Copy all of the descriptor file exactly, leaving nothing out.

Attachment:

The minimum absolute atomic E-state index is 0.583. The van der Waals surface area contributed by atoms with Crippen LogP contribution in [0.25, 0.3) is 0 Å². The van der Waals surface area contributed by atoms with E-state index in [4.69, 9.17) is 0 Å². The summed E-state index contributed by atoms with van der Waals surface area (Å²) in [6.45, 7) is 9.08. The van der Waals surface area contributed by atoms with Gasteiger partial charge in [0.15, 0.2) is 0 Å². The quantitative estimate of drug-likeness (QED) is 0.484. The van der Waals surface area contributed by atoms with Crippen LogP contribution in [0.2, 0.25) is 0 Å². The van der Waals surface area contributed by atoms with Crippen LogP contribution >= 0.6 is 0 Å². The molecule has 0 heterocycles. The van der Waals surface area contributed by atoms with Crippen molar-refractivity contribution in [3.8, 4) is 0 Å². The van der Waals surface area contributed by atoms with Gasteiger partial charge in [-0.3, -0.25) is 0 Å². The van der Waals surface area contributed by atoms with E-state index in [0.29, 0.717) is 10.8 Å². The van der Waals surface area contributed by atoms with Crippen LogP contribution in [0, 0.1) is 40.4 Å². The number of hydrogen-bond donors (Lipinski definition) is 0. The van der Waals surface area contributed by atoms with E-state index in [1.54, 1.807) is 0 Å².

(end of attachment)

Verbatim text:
The minimum absolute atomic E-state index is 0.583. The van der Waals surface area contributed by atoms with Crippen LogP contribution in [0.25, 0.3) is 0 Å². The van der Waals surface area contributed by atoms with E-state index in [4.69, 9.17) is 0 Å². The summed E-state index contributed by atoms with van der Waals surface area (Å²) in [6.45, 7) is 9.08. The van der Waals surface area contributed by atoms with Gasteiger partial charge in [0.15, 0.2) is 0 Å². The quantitative estimate of drug-likeness (QED) is 0.484. The van der Waals surface area contributed by atoms with Crippen LogP contribution in [0.2, 0.25) is 0 Å². The van der Waals surface area contributed by atoms with Crippen LogP contribution >= 0.6 is 0 Å². The molecule has 0 heterocycles. The van der Waals surface area contributed by atoms with Crippen molar-refractivity contribution in [3.8, 4) is 0 Å². The van der Waals surface area contributed by atoms with Gasteiger partial charge in [-0.3, -0.25) is 0 Å². The van der Waals surface area contributed by atoms with E-state index in [0.29, 0.717) is 10.8 Å². The van der Waals surface area contributed by atoms with Crippen LogP contribution in [0, 0.1) is 40.4 Å². The number of hydrogen-bond donors (Lipinski definition) is 0. The van der Waals surface area contributed by atoms with E-state index in [1.54, 1.807) is 0 Å².